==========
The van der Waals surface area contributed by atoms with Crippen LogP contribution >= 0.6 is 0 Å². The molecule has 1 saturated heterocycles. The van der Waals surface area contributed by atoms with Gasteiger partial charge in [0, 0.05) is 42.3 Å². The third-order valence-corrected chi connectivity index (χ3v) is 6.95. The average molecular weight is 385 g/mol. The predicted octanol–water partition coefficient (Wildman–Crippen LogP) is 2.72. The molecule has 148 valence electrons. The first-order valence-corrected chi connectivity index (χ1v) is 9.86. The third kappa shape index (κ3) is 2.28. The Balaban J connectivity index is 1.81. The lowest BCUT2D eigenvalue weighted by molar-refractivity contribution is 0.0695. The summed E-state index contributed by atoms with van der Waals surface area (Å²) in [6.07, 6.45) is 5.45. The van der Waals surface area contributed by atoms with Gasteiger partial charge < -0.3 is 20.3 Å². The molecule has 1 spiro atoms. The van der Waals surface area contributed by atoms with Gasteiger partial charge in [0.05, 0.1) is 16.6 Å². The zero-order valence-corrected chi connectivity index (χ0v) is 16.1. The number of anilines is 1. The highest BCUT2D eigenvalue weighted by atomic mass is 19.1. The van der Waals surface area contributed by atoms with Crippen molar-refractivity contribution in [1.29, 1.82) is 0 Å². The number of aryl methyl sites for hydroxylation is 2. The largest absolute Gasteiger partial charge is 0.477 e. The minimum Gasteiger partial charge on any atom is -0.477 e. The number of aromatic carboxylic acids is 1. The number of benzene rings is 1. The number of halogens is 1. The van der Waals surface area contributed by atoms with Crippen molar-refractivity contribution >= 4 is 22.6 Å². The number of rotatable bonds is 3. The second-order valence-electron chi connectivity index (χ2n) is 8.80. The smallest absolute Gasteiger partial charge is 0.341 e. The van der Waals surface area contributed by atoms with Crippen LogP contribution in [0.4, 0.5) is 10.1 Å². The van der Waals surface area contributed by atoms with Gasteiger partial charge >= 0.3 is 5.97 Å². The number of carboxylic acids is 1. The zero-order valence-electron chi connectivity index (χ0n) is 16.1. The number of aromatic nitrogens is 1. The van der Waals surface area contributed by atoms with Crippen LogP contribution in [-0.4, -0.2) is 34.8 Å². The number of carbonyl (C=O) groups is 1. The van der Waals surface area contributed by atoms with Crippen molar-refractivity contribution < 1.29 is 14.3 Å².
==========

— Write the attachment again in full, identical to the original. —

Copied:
The van der Waals surface area contributed by atoms with Crippen LogP contribution >= 0.6 is 0 Å². The molecule has 1 saturated heterocycles. The van der Waals surface area contributed by atoms with Gasteiger partial charge in [0, 0.05) is 42.3 Å². The third-order valence-corrected chi connectivity index (χ3v) is 6.95. The average molecular weight is 385 g/mol. The predicted octanol–water partition coefficient (Wildman–Crippen LogP) is 2.72. The molecule has 148 valence electrons. The first-order valence-corrected chi connectivity index (χ1v) is 9.86. The third kappa shape index (κ3) is 2.28. The Balaban J connectivity index is 1.81. The lowest BCUT2D eigenvalue weighted by molar-refractivity contribution is 0.0695. The summed E-state index contributed by atoms with van der Waals surface area (Å²) in [6.07, 6.45) is 5.45. The van der Waals surface area contributed by atoms with Gasteiger partial charge < -0.3 is 20.3 Å². The molecule has 1 spiro atoms. The van der Waals surface area contributed by atoms with Gasteiger partial charge in [0.05, 0.1) is 16.6 Å². The zero-order valence-corrected chi connectivity index (χ0v) is 16.1. The number of anilines is 1. The highest BCUT2D eigenvalue weighted by atomic mass is 19.1. The van der Waals surface area contributed by atoms with Crippen molar-refractivity contribution in [1.29, 1.82) is 0 Å². The number of aryl methyl sites for hydroxylation is 2. The largest absolute Gasteiger partial charge is 0.477 e. The minimum Gasteiger partial charge on any atom is -0.477 e. The number of aromatic carboxylic acids is 1. The number of benzene rings is 1. The number of halogens is 1. The van der Waals surface area contributed by atoms with Crippen molar-refractivity contribution >= 4 is 22.6 Å². The number of rotatable bonds is 3. The second-order valence-electron chi connectivity index (χ2n) is 8.80. The smallest absolute Gasteiger partial charge is 0.341 e. The van der Waals surface area contributed by atoms with Crippen LogP contribution in [0.4, 0.5) is 10.1 Å². The van der Waals surface area contributed by atoms with Gasteiger partial charge >= 0.3 is 5.97 Å². The number of carboxylic acids is 1. The zero-order valence-electron chi connectivity index (χ0n) is 16.1. The number of aromatic nitrogens is 1. The van der Waals surface area contributed by atoms with Crippen LogP contribution in [-0.4, -0.2) is 34.8 Å². The number of carbonyl (C=O) groups is 1. The van der Waals surface area contributed by atoms with Crippen molar-refractivity contribution < 1.29 is 14.3 Å².